Here we treat the sequence of sorted eigenvalues as a discrete function defined on (say) the natural numbers from 1 to p, where p is the number of traits. The second derivative of this function is defined by λi−1− 2 λii+1. for the ith point. Using this definition, it is possible to find the region of the eigenvalues distribution corresponding to noise by inspecting these values and finding the minimum value of the second derivative. Subsequent eigenvalues should then be replaced by the last reliable eigenvalue (the extended eigenvalue). This was the original criterion from Hayden and Twede (2002) to find the noise-floor region. We here modified this approach by taking the absolute values of this second derivative and then calculating the variance of those values in groups of 3–5 consecutive second derivatives. When this variance approaches zero (0.001 or 0.0001), the noise-floor region is reached and subsequent eigenvalues should be replaced by the last reliable eigenvalue (see Fig. 2 for an example of both approaches). The point when the variance is sufficiently close to zero is somewhat variable, depending on the scale of the organism (the total amount of variation in the matrix) and the amount of noise in the estimated matrix, and should be analyzed graphically on a case-by-case basis. In an attempt to minimize this effect, instead of working directly with the eigenvalues, we use the amount of variation that each one explains, or, more clearly, we divide each eigenvalue by their sum. We compare both criteria in the following sections.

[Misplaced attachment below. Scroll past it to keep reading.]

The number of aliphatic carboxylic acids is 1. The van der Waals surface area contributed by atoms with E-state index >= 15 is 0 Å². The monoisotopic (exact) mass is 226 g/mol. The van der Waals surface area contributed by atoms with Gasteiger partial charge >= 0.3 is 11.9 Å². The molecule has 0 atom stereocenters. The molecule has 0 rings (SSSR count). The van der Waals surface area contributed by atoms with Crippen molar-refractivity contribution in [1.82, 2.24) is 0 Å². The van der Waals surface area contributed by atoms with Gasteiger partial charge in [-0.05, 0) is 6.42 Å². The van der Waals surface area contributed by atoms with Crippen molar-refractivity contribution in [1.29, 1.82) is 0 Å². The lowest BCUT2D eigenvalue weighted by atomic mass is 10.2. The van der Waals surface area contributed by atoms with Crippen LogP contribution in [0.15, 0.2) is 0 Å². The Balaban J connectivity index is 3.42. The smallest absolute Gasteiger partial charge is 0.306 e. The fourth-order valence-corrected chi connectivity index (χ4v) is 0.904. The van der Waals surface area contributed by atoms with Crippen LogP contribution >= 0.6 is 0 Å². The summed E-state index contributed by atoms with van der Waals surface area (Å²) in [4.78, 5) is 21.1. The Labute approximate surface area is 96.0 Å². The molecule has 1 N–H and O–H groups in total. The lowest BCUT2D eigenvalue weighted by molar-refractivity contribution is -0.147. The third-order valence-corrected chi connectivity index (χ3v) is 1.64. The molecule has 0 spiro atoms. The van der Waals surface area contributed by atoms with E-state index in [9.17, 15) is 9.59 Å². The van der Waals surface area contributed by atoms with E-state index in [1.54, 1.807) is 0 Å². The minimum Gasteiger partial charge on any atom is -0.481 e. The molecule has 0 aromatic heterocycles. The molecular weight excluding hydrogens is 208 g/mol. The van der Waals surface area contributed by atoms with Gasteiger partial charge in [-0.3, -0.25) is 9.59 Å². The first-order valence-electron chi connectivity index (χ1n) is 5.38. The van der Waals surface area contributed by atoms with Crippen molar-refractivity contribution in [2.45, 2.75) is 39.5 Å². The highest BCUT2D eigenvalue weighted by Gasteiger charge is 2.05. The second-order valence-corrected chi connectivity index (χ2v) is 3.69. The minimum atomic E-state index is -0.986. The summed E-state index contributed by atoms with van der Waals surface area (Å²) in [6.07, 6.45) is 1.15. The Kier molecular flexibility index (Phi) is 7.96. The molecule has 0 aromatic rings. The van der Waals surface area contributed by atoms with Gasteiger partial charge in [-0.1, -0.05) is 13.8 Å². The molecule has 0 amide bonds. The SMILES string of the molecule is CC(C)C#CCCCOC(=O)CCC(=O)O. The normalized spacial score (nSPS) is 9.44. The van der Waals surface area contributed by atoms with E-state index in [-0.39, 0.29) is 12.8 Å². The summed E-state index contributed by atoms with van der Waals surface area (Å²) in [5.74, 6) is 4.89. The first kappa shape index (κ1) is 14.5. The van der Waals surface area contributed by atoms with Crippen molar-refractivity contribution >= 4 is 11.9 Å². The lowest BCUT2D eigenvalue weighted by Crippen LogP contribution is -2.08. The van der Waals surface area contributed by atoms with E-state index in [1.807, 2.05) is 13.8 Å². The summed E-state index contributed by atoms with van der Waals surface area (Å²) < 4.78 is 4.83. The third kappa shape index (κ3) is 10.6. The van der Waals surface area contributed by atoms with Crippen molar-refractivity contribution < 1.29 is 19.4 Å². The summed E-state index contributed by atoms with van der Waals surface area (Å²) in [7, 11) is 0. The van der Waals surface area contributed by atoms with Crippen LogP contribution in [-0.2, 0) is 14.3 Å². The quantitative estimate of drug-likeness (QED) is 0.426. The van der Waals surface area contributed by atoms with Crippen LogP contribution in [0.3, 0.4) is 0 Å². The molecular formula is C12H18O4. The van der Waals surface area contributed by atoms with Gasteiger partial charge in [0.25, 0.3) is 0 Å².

Figure 2.

Eigenvalues for a C3 class matrix (see section Simulation and Bootstrap). Sample eigenvalue estimation mean and coefficient of variation taken from 1000 bootstrap matrices with 50 individuals taken from a multivariate normal distribution with C3 as the covariance matrix. Arrows show cutoff points for the minimum (top right) and variance (bottom right) criteria. See text for details.

Notice that C (and C-1) are not truncated and still maintain their full rank, and that eigenvectors (V) are not changed but only adjusted in their variances (eigenvalues) in dimensions with very little variation. This means that matrix structure is essentially preserved by using this approach.